Somerset Rivers Authority: Annual Report 2021-22

Somerset Rivers Authority (SRA) was launched in January 2015 as a response to the floods of winter 2013-14, which caused misery and devastation to Somerset’s people and communities

Somerset Rivers Authority (SRA) was launched in January 2015 as a response to the floods of winter 2013-14, which caused misery and devastation to Somerset’s people and communities.

The SRA’s purpose is to give Somerset an extra level of flood protection and resilience, as set out in Somerset’s 20 Year Flood Action Plan. The SRA is a partnership. Only in Somerset do so many different bodies work so closely together to tackle flooding problems.

In 2021-22, the SRA spent £2.8 million on extra flood protection and resilience work. Across the county, from Dulverton to Frome, hundreds of places have benefited from the SRA’s investment in activities designed to protect people, properties, businesses and roads, while enhancing local environments.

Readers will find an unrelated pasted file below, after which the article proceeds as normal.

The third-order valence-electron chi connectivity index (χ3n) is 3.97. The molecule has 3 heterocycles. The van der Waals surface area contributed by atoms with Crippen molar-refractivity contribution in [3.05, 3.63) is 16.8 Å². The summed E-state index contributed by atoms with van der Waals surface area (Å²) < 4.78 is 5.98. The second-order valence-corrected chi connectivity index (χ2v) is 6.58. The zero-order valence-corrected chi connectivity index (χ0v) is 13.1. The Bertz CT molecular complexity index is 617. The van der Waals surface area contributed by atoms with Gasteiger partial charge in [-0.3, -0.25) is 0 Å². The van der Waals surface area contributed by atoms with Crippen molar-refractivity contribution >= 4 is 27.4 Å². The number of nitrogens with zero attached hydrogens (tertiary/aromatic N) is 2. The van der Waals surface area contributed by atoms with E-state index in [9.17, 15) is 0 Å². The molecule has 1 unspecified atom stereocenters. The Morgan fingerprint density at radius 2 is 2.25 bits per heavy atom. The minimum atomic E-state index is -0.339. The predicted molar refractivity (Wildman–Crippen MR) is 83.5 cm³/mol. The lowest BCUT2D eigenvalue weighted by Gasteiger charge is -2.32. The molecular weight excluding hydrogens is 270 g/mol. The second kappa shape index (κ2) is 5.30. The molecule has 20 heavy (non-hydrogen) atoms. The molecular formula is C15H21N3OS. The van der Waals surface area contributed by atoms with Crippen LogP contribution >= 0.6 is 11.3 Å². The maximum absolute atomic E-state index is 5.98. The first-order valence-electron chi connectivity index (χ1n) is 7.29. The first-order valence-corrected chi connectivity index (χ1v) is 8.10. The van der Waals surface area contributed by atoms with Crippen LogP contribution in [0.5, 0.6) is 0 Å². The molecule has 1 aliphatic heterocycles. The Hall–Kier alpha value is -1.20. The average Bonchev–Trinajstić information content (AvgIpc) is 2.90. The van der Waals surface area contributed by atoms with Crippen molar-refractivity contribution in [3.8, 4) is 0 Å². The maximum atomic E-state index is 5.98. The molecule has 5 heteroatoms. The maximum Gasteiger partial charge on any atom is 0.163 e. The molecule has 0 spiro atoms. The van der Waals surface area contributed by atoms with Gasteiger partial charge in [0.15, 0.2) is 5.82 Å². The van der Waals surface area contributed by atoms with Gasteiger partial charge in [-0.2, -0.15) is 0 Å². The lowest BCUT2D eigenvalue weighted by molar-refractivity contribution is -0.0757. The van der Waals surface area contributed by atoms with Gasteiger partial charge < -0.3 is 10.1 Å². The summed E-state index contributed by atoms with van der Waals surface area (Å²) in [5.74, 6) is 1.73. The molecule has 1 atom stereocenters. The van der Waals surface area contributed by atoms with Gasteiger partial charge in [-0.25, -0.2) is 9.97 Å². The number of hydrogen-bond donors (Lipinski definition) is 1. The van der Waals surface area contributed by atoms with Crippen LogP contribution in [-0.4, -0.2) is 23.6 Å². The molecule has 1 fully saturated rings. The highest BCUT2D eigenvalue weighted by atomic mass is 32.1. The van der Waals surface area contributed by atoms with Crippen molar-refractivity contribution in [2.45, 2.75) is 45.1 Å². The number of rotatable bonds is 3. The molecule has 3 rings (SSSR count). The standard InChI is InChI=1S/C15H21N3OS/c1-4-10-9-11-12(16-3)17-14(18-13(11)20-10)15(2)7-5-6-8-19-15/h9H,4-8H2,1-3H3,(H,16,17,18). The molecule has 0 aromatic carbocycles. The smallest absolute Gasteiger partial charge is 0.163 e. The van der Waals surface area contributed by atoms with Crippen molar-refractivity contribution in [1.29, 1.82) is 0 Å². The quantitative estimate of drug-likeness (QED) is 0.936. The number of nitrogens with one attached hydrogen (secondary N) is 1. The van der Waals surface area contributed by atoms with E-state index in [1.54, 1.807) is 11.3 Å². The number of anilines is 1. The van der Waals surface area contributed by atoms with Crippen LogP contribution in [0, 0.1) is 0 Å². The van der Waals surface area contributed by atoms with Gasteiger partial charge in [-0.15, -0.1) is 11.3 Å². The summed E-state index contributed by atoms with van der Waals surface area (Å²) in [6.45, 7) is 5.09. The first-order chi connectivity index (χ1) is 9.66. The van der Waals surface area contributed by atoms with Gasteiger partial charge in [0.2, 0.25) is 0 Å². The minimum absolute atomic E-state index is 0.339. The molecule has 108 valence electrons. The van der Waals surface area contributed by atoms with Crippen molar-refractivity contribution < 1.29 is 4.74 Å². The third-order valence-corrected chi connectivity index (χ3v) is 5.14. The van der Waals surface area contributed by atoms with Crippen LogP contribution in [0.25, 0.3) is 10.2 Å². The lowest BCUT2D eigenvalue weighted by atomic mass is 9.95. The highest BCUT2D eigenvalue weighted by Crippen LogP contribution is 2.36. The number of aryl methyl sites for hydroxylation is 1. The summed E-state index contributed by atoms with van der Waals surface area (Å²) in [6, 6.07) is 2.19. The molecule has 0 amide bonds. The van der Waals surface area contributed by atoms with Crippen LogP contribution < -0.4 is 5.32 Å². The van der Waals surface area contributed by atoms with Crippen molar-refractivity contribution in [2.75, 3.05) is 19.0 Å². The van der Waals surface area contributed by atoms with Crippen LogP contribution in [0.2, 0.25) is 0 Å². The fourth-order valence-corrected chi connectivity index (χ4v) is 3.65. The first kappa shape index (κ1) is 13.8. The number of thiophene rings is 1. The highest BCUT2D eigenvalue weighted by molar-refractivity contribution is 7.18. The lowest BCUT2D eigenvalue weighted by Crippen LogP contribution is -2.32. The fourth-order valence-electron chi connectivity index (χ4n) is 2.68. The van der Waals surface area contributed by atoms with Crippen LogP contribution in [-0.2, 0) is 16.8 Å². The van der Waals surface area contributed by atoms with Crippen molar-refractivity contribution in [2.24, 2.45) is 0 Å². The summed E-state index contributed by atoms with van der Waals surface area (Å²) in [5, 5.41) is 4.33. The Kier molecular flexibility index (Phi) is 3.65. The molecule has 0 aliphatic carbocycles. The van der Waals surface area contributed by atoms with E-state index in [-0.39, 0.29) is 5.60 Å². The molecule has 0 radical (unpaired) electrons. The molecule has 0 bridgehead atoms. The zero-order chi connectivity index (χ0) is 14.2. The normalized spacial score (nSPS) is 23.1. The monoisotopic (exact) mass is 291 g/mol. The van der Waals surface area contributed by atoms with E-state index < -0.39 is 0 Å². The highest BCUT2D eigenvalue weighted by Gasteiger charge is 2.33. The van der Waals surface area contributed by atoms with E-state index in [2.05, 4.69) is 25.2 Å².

The newly published SRA Annual Report 2021-22 describes and illustrates a wide range of projects, from major works, such as the now-confirmed Bridgwater Tidal Barrier, down to very local actions in individual fields, hedges, ponds, rhynes, ditches, drains and culverts. Click here to view both the short and long versions of the report.

One thought on “Somerset Rivers Authority: Annual Report 2021-22

  1. I was born 50 yards from the river parrett I remember seeing the river being dredged on a regular basis when I was growing up, my grandfather was the last lock keeper of the Langport locks, i believe if that same dredging kept upon a regular basis the flooding would have been much less.
    When those floods occurred and we were told that, we are going to dredge the river hardly any of the river parrett was in fact dredged it was more of a photo shoot for David Cameron and him telling the locals what they wanted to hear, but it never happened, go back to programming dredging the entire length of the parrett from Langport to dunwier if that is done properly and the banks cut back as they were in the past the river would hold at least 50pc more water.

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